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The story of miner Deivis Villegas from Colombia

Inspiring trade union leaders

This story is based on the Spanish podcast series on inspiring trade union leaders from Latin America. The original podcast was created by Lala Ocampo. Alexander Brutsaert, trainee journalist and intern at CNV Internationaal, made this impression. The series Liderazgos imprescindibles was nominated last year in Colombia for the Premio Xilopago, an award for digital journalism.

Young workers, new trade unionism

This is the story of Deivis Villegas (32). He grew up in Maicao, a town in northern Colombia. At the age of 12, Villegas moved to Barranquilla. There, he attended vocational training at the Servicio Nacional de Aprendizaje (SENA) until the age of 18. A year after graduating, he returned to his hometown of Maicao, where he currently still lives. Meanwhile, Deivis works as an electrical engineer at the Cerrejón mine. The coal from this mine is used for power plants.

At age 19, Villegas secured an internship at the Cerrejón mine. "After my internship, I was able to stay on as a maintenance technician. The work in mining is monotonous, I have to make sure high voltage is available to keep the mine running."

The mines where Villegas works are owned by Grupo Prodeco, a subsidiary of Glencore, one of the largest multinationals in the world. The company is also known for numerous labour rights violations in mining in Latin America.

A 'normal' workday

Villegas: "When I go to work during the day, I get up at 3.40 am. At 4.10, the 'buseta' the bus for the miners, picks me up and we drive to a bus station, where I catch another bus. Fortunately, this is a newer bus with air conditioning." (Maicao is a tropical region, temperatures run from 26 degrees at night to close to 40 degrees during the day, ed.). Punctually at 4.30am, the bus leaves for the mine.

Villegas: "We arrive at the mine at 5.20 and get off the bus a little later, and then go to the dressing room. This is where the lockers are and where we receive a meal kit to take with us. From there, we leave in cars towards our workplaces. When we get there, we have breakfast and already discuss plans and tasks for the working day ."

Safety risks

During those conversations, safety issues also come up, such as a recent accident. Villegas: "When that is done, we take our tools and leave by van for our workplace." A working day lasts roughly until 5pm. Work stops then, but from a day's work in the dust, workers get quite dirty, so everyone needs time to wash and put on clean clothes. Villegas: "When I finish, I wait for a bus towards the bus station. There I wait for the bus towards the city. Around 7.35pm, I am back home."

These extremely long working hours, not only in Cerrejón, but also in other mines in northern Colombia, such as La Jagua de Ibérico or Calenturitas in Cesar, end up being detrimental to health. But there are many other working conditions that make work in the mines harmful and hard.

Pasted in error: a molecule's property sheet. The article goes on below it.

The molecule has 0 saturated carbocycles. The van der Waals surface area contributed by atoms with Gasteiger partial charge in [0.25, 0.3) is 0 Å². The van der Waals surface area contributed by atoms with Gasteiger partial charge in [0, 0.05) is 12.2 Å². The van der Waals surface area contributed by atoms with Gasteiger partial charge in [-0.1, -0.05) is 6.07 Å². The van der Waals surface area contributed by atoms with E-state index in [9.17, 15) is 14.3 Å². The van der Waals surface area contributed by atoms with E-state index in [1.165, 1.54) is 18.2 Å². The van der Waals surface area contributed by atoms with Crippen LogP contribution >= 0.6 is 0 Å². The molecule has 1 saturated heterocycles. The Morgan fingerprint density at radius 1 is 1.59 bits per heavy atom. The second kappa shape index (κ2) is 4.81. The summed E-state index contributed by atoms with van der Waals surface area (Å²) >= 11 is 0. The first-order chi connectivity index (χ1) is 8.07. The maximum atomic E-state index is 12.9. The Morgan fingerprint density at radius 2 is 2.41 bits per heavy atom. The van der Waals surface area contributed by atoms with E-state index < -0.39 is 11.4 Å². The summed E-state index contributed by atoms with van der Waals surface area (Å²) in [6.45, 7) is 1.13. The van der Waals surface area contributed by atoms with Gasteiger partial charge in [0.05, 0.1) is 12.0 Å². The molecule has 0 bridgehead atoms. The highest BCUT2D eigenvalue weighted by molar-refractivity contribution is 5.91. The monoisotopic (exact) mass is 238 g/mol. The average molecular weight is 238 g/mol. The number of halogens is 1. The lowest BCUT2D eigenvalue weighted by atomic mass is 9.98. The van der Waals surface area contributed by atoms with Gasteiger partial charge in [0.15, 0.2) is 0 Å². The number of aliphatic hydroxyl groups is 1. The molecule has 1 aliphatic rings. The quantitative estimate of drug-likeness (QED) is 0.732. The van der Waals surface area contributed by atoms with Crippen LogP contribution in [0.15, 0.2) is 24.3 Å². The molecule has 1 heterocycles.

That was the reason for Villegas and many other miners to join trade union Sintracarbón. This is how he stands up for better working conditions, and a decent life for himself and his family.

Death shift

Then there is such a thing as the turno de la muerte, or 'death shift'. Villegas; "I used to do a night shift. I arrived at dawn, rested all day, the next day I did another day shift and a night shift, and had my three days of rest. Now I work three consecutive days during the day and have four night shifts. This work is literally on the edge."

Villegas himself did not experience a serious accident in 13 years, but the dangers are great . "Working with electricity involves safety risks. It gives us the responsibility of working carefully. I do notice that the more experience you have, the better."

Trade union collective

A Trade Union Collective for a Just Energy Transition was established in 2021. In this collective, unions join forces to create a platform for dialogue. The miners' collective comprises the unions Sintracarbón, Sintramienergética, Sintradem and Sintradrummond.  

Villegas: "

We need trade union leaders who are well trained and prepared, because they are the future of trade unions. If there are no well-educated young people, who can take the reins in the future? We need young people with a different and broader vision of trade unionism
. Colombia still has a long way to go. We need to open up much more and initially put aside certain personal interests to ensure that collective interests take precedence."  

A number of young people, like Villegas, have had the opportunity to join a trade union. This gives them the opportunity to address labour rights violations in different regions of Colombia.  

Villegas: "Trade unions' commitment to labour rights goes beyond workers' own work and lives. Governments, multinationals and the whole of Colombian society have a duty to address these issues."

Trade unions worldwide continue to champion the interests of working people. Young trade union leaders like Denis Villegas dedicate themselves to this with guidance from CNV International. Together, we tell the stories of working people, making visible what is going on.

Publication date 21 09 2023